The following column is the analysis and opinion of the writer.
Imagine a teenager leaving home because he fears for his life. He treks from Guatemala across Mexico, and makes it to the U.S. border with his older brother. The Border Patrol separates him from his brother and locks him up for six days in an overcrowded holding facility. The teen becomes feverish but cannot recover because he sleeps on a cold concrete floor with a thin Mylar sheet for warmth. Sick with the flu, he is transferred to a holding cell alone because he is contagious. The next morning, the agents find the teen has passed away, cold and alone.
This is the heartbreaking story of Carlos Hernandez Vazquez, 16, who was one of six children to die in Border Patrol custody since September.
After decades of failed border policies that have criminalized migrants like Carlos, cast aside human rights, and militarized our communities, we have created an impossible situation for both border communities and refugees seeking safety at our borders. Instead of finding solutions, this administration has only created more problems.
We’ve had enough of these wrongheaded and mean-spirited approaches that have taken and endangered the lives of so many while eroding our rights. That’s why we recently released a New Border Vision that would put an end to these harmful policies. It’s a new approach that protects human rights, expands public safety and welcomes residents and newcomers.
As a Tucson resident and someone who has lived in the southern border region for decades, I don’t need to look far for examples of what it means to value life above everything else.
Take the kindness and compassionate support of the hundreds of volunteers at the migrant shelter at the former Benedictine Monastery.
These volunteers rally daily to the shelter to provide clothing, food and transportation arrangements for families to join their sponsors nationwide. These Tucsonans join thousands of volunteers borderwide who have mobilized to ensure refugees released by ICE and CBP are welcomed and supported.
In a New Border Vision, we would recognize that humans have been migrating since the beginning of time and we would decriminalize it. Instead of the chaotic treatment of refugees that’s happening now — with some refugees locked up and others cast out without clear plans — we would take a whole-of-government and whole-of-society approach to receiving them.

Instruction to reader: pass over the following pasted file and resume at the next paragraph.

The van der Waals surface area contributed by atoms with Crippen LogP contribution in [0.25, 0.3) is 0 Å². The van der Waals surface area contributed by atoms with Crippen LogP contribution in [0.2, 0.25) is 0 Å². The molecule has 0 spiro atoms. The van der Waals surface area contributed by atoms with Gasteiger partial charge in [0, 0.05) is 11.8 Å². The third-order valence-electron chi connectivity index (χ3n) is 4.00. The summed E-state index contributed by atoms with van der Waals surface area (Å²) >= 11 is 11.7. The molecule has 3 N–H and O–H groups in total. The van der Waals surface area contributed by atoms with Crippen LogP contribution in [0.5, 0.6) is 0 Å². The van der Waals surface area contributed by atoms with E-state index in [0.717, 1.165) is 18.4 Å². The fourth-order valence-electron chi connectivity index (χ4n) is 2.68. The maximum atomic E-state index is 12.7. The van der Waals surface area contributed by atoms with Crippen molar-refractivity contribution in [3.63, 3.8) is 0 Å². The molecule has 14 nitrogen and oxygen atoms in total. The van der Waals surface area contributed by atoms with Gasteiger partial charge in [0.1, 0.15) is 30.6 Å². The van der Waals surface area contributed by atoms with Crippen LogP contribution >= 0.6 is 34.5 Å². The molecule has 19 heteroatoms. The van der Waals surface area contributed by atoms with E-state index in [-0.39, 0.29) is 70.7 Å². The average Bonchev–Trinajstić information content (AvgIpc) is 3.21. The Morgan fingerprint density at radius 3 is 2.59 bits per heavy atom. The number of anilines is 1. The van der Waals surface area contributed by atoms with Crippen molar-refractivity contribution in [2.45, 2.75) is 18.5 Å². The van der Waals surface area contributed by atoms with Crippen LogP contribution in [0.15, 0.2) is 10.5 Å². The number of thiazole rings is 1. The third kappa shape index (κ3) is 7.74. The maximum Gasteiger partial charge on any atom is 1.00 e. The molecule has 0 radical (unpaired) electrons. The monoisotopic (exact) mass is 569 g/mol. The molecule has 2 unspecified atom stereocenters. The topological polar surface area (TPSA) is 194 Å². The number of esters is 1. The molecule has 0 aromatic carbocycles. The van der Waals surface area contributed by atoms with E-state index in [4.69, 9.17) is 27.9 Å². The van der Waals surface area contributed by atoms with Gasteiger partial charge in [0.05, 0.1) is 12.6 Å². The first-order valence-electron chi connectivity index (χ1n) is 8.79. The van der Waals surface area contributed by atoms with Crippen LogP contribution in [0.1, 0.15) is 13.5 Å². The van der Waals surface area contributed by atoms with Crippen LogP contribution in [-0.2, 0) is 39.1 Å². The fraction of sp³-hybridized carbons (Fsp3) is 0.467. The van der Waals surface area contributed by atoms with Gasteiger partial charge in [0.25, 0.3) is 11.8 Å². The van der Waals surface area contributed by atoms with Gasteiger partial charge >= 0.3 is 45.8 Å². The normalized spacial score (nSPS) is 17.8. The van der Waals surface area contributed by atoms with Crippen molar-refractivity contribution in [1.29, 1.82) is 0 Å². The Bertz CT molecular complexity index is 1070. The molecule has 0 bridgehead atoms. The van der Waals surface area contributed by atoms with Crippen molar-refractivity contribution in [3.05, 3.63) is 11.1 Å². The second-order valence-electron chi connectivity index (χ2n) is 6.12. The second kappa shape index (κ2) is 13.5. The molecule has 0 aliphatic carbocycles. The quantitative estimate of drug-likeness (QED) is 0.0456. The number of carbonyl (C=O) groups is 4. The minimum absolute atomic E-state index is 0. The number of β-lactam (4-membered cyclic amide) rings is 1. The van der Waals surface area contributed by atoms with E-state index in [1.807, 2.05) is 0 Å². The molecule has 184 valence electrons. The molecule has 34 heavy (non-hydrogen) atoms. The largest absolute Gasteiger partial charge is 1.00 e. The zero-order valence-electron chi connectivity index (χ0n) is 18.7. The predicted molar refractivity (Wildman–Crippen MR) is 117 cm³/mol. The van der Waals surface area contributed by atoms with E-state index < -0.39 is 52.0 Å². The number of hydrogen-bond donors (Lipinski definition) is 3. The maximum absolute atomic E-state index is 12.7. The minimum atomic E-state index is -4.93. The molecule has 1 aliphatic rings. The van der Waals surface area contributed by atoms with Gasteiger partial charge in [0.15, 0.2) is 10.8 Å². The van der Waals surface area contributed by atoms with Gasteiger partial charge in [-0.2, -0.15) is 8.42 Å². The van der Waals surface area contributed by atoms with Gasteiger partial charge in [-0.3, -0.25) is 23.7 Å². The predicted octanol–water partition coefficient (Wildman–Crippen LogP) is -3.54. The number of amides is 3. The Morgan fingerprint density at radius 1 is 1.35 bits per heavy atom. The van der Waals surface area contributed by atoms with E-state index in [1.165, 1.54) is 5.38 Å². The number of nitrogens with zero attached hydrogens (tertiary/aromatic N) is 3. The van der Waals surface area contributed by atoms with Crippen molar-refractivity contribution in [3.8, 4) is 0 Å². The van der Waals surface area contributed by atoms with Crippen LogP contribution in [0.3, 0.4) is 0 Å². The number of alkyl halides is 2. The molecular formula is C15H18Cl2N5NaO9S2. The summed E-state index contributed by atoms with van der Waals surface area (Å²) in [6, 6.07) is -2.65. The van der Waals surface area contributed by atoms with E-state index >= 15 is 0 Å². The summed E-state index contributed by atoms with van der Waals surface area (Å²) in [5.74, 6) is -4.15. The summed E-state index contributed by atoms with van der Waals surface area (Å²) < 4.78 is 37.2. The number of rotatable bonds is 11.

This would mean limiting the role of border authorities to identify and refer refugees to other governmental organizations and civil society partners, ideally all in one location, to provide the humanitarian, trauma, medical, legal, language, and other assistance that they need while they are assessed for possible relief to remain in the United States. In a new vision, we allocate resources and responsibilities for an effective and humane response.
Arizonans understand that the border is a place of encounter, hope and opportunity. We have deep cross-border ties that span a diversity of cultures, nationalities, and languages, and we have a more profound understanding of how these ties have contributed to the strengthening of our region and our nation.
Instead of embracing our dynamic communities, our border policies have engaged in deadly and unaccountable border enforcement that have made our communities less safe. From the cross-border shooting of teenager Jose Antonio Elena Rodriguez to the prosecution of humanitarian aid worker Scott Warren for providing water to migrants, border authorities are harming us, not helping us.
In a good border governance, human life is paramount and we would support humanitarian acts. Public safety in the borderlands would be expanded so that everyone — residents, newcomers and refugees alike — could feel safe and thrive. Our welcoming system would respond to border residents, migrants, merchants and visitors in an effective way.
In a new border vision, children would not be at risk for dying and families would never be separated or jailed.
Vicki B. Gaubeca is longtime Tucson resident, has lived on both sides of the border for more than three decades, and is director of the Southern Border Communities Coalition, a program at Alliance San Diego.
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